Sentences light or heavy?

Top News | Cindy Wan 25 Apr 2019

The sentences meted out to Occupy leaders were too lenient, lawmakers from the pro-establishment camp said.

Business and Professionals Alliance for Hong Kong lawmaker Priscilla Leung Mei-fun said she felt the sentences handed down weren't harsh enough and thus urged the courts to consider the background of the defendants before handing down lighter sanctions in future, such as suspended sentences and community service orders.

"I don't want to see people in jail for just a few months and earn political capital from it," she said.

Lawmaker Elizabeth Quat Pui-fan from the Democratic Alliance for the Betterment and Progress of Hong Kong echoed the remarks, saying people told her they found the sentences of the two young movement activists to be too lenient.

Although she was saddened to see young people being jailed for their passionate commitment to Hong Kong, the lenient sentences could give the wrong message that illegal actions might not necessarily lead to severe consequences.

Quat hoped the convicted leaders would receive correctional measures in prison and stop making themselves look like heroes to encourage unlawful conduct.

Chief Executive Carrie Lam Cheng Yuet-ngor, before embarking on her journey to Beijing for a Belt and Road forum, would not comment on the sentences. She said the government respects the court's judgment.

She did not see how the freedom of assembly and protest could be affected by the case.

Former police commissioner Andy Tsang Wai-hung, who led the police during the 2014 movement, said the movement hurt the rule of law and social order, and threatened public safety.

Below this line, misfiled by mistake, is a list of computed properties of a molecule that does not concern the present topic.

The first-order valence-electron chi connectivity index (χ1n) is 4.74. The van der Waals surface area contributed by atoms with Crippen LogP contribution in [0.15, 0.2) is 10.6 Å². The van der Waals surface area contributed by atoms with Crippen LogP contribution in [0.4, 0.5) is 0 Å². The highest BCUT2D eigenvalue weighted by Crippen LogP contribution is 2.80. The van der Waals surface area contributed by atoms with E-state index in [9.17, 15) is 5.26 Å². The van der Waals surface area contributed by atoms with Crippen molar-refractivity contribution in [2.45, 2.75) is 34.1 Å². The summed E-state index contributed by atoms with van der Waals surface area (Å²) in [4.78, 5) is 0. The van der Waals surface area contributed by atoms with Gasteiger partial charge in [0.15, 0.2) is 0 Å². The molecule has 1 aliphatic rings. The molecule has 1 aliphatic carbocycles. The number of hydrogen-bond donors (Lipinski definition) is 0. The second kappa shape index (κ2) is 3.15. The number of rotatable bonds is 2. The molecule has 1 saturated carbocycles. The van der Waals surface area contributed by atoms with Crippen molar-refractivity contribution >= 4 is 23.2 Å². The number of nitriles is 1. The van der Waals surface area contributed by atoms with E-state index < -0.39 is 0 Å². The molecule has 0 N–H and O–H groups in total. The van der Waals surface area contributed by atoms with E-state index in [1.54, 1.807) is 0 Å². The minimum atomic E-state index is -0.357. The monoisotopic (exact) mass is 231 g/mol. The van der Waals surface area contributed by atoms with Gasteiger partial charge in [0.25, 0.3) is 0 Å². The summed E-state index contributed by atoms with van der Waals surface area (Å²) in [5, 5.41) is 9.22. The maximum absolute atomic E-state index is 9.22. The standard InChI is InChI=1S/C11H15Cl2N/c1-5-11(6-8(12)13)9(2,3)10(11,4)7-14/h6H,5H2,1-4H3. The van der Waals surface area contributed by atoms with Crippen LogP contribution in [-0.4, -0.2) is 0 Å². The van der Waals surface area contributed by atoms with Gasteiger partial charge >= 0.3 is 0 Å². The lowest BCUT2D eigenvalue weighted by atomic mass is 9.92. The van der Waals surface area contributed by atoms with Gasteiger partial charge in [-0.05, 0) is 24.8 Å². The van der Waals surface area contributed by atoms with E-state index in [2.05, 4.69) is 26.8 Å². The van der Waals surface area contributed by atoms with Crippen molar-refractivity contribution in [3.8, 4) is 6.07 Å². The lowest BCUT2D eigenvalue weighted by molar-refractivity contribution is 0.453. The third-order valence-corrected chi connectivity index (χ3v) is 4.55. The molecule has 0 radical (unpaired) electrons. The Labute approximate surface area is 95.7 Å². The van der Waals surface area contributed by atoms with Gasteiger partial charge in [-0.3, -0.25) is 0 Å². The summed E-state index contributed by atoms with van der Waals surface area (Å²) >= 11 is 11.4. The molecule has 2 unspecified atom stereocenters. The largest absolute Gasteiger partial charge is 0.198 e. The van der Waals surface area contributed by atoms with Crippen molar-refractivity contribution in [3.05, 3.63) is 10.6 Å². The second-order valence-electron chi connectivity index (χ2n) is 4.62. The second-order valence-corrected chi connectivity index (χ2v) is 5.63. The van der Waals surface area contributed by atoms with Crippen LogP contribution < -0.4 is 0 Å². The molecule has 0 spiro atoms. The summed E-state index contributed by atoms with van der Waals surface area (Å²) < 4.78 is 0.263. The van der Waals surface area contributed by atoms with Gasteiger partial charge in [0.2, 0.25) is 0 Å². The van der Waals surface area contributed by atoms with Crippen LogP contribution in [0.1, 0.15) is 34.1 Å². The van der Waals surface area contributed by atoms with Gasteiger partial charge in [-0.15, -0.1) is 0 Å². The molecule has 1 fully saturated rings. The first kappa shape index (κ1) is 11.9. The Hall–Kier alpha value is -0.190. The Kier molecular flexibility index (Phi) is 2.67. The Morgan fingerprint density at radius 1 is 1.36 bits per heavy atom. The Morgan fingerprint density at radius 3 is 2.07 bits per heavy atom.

The spread of the mindset of not obeying the law has had adverse impacts on society, he said.

Tsang believes the court's judgment showed the public that politics cannot override law and that the concept of "achieving justice by violating the law" does not comply with the rule of law.

Former director of public prosecutions Grenville Cross said the judge tried to be lenient while acknowledging the seriousness of the offenses at the same time.

"Although some people are suggesting the sentences are too lenient, I do not consider that the secretary for justice can successfully challenge them on a review of sentence to the Court of Appeal, as it will not be easy to show either that they are manifestly inadequate, or that this is an 'exceptional' case which justifies a review," he said.

A spokesman from the department of justice said they will study the judges' reasons behind the sentencing and the report of the major prosecutor before deciding whether there will be further follow-up action.

Pro-Beijing online press HKGpao and political organization,the Silent Majority for Hong Kong, initiated a joint signature campaign to urge the department to appeal against the sentencing, saying citizens are angry about the lenient punishment.

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